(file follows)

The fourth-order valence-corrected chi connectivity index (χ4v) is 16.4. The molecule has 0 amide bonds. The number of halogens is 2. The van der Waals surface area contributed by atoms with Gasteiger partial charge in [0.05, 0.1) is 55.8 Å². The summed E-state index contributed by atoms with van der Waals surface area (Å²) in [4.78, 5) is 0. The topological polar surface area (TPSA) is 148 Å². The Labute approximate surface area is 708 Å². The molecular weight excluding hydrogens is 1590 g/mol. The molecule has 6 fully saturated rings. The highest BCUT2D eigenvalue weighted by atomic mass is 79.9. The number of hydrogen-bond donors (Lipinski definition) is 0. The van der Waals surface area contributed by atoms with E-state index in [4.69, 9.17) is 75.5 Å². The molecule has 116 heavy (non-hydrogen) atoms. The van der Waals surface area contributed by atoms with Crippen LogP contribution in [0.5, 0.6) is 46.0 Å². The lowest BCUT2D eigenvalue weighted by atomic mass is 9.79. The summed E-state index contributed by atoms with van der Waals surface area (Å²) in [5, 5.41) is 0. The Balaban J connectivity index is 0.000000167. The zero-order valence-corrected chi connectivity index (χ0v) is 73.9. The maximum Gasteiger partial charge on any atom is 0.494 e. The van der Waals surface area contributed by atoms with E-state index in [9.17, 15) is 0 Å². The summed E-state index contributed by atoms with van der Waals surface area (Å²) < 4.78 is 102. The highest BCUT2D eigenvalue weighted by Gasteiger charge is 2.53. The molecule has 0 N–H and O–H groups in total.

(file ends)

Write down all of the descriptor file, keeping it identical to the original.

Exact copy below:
The fourth-order valence-corrected chi connectivity index (χ4v) is 16.4. The molecule has 0 amide bonds. The number of halogens is 2. The van der Waals surface area contributed by atoms with Gasteiger partial charge in [0.05, 0.1) is 55.8 Å². The summed E-state index contributed by atoms with van der Waals surface area (Å²) in [4.78, 5) is 0. The topological polar surface area (TPSA) is 148 Å². The Labute approximate surface area is 708 Å². The molecular weight excluding hydrogens is 1590 g/mol. The molecule has 6 fully saturated rings. The highest BCUT2D eigenvalue weighted by atomic mass is 79.9. The number of hydrogen-bond donors (Lipinski definition) is 0. The van der Waals surface area contributed by atoms with E-state index in [4.69, 9.17) is 75.5 Å². The molecule has 116 heavy (non-hydrogen) atoms. The van der Waals surface area contributed by atoms with Crippen LogP contribution in [0.5, 0.6) is 46.0 Å². The lowest BCUT2D eigenvalue weighted by atomic mass is 9.79. The summed E-state index contributed by atoms with van der Waals surface area (Å²) in [5, 5.41) is 0. The Balaban J connectivity index is 0.000000167. The zero-order valence-corrected chi connectivity index (χ0v) is 73.9. The maximum Gasteiger partial charge on any atom is 0.494 e. The van der Waals surface area contributed by atoms with E-state index in [9.17, 15) is 0 Å². The summed E-state index contributed by atoms with van der Waals surface area (Å²) < 4.78 is 102. The highest BCUT2D eigenvalue weighted by Gasteiger charge is 2.53. The molecule has 0 N–H and O–H groups in total.